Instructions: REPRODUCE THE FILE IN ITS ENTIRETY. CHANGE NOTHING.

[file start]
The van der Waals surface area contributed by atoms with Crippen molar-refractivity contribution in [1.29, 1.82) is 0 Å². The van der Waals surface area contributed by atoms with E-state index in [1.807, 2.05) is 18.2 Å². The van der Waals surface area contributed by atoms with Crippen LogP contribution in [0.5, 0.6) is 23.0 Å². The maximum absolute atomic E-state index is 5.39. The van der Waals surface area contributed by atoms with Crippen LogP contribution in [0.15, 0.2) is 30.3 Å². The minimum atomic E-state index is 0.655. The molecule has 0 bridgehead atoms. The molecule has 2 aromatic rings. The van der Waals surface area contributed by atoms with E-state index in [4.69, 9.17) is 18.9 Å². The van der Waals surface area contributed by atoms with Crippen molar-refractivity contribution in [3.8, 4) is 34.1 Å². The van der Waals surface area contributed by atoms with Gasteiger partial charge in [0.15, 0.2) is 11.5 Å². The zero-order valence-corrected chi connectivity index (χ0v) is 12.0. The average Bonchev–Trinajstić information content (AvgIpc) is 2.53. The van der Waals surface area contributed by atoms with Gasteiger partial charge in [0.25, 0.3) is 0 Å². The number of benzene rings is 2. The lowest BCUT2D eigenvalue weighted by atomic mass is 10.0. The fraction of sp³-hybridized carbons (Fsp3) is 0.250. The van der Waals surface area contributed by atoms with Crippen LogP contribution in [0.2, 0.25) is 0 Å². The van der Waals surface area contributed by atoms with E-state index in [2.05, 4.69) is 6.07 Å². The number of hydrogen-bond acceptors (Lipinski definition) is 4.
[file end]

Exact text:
The van der Waals surface area contributed by atoms with Crippen molar-refractivity contribution in [1.29, 1.82) is 0 Å². The van der Waals surface area contributed by atoms with E-state index in [1.807, 2.05) is 18.2 Å². The van der Waals surface area contributed by atoms with Crippen LogP contribution in [0.5, 0.6) is 23.0 Å². The maximum absolute atomic E-state index is 5.39. The van der Waals surface area contributed by atoms with Crippen LogP contribution in [0.15, 0.2) is 30.3 Å². The minimum atomic E-state index is 0.655. The molecule has 0 bridgehead atoms. The molecule has 2 aromatic rings. The van der Waals surface area contributed by atoms with E-state index in [4.69, 9.17) is 18.9 Å². The van der Waals surface area contributed by atoms with Crippen molar-refractivity contribution in [3.8, 4) is 34.1 Å². The van der Waals surface area contributed by atoms with Gasteiger partial charge in [0.15, 0.2) is 11.5 Å². The zero-order valence-corrected chi connectivity index (χ0v) is 12.0. The average Bonchev–Trinajstić information content (AvgIpc) is 2.53. The van der Waals surface area contributed by atoms with Gasteiger partial charge in [0.25, 0.3) is 0 Å². The number of benzene rings is 2. The lowest BCUT2D eigenvalue weighted by atomic mass is 10.0. The fraction of sp³-hybridized carbons (Fsp3) is 0.250. The van der Waals surface area contributed by atoms with Crippen LogP contribution in [0.2, 0.25) is 0 Å². The van der Waals surface area contributed by atoms with E-state index in [2.05, 4.69) is 6.07 Å². The number of hydrogen-bond acceptors (Lipinski definition) is 4.